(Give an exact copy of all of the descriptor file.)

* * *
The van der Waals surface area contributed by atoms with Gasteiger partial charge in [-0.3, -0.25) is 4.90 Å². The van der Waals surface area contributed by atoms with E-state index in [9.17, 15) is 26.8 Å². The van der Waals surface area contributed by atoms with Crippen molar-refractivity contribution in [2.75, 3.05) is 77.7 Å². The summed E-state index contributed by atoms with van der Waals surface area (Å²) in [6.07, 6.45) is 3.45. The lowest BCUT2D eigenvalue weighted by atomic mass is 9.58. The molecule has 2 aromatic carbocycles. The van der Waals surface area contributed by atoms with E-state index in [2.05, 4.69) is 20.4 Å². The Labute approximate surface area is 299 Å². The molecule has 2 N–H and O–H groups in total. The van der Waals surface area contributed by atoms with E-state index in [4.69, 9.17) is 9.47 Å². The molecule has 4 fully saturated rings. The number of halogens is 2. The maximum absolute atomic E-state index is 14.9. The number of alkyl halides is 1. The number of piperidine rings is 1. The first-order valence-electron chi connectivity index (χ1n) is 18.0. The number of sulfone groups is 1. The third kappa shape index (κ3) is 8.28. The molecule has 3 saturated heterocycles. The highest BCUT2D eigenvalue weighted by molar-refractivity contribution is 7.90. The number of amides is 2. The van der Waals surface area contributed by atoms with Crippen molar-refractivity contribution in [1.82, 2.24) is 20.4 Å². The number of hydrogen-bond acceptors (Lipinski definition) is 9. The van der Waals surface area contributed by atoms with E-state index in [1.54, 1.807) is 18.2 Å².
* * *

The van der Waals surface area contributed by atoms with Gasteiger partial charge in [-0.3, -0.25) is 4.90 Å². The van der Waals surface area contributed by atoms with E-state index in [9.17, 15) is 26.8 Å². The van der Waals surface area contributed by atoms with Crippen molar-refractivity contribution in [2.75, 3.05) is 77.7 Å². The summed E-state index contributed by atoms with van der Waals surface area (Å²) in [6.07, 6.45) is 3.45. The lowest BCUT2D eigenvalue weighted by atomic mass is 9.58. The molecule has 2 aromatic carbocycles. The van der Waals surface area contributed by atoms with E-state index in [2.05, 4.69) is 20.4 Å². The Labute approximate surface area is 299 Å². The molecule has 2 N–H and O–H groups in total. The van der Waals surface area contributed by atoms with E-state index in [4.69, 9.17) is 9.47 Å². The molecule has 4 fully saturated rings. The number of halogens is 2. The maximum absolute atomic E-state index is 14.9. The number of alkyl halides is 1. The number of piperidine rings is 1. The first-order valence-electron chi connectivity index (χ1n) is 18.0. The number of sulfone groups is 1. The third kappa shape index (κ3) is 8.28. The molecule has 3 saturated heterocycles. The highest BCUT2D eigenvalue weighted by molar-refractivity contribution is 7.90. The number of amides is 2. The van der Waals surface area contributed by atoms with Crippen molar-refractivity contribution in [1.82, 2.24) is 20.4 Å². The number of hydrogen-bond acceptors (Lipinski definition) is 9. The van der Waals surface area contributed by atoms with E-state index in [1.54, 1.807) is 18.2 Å².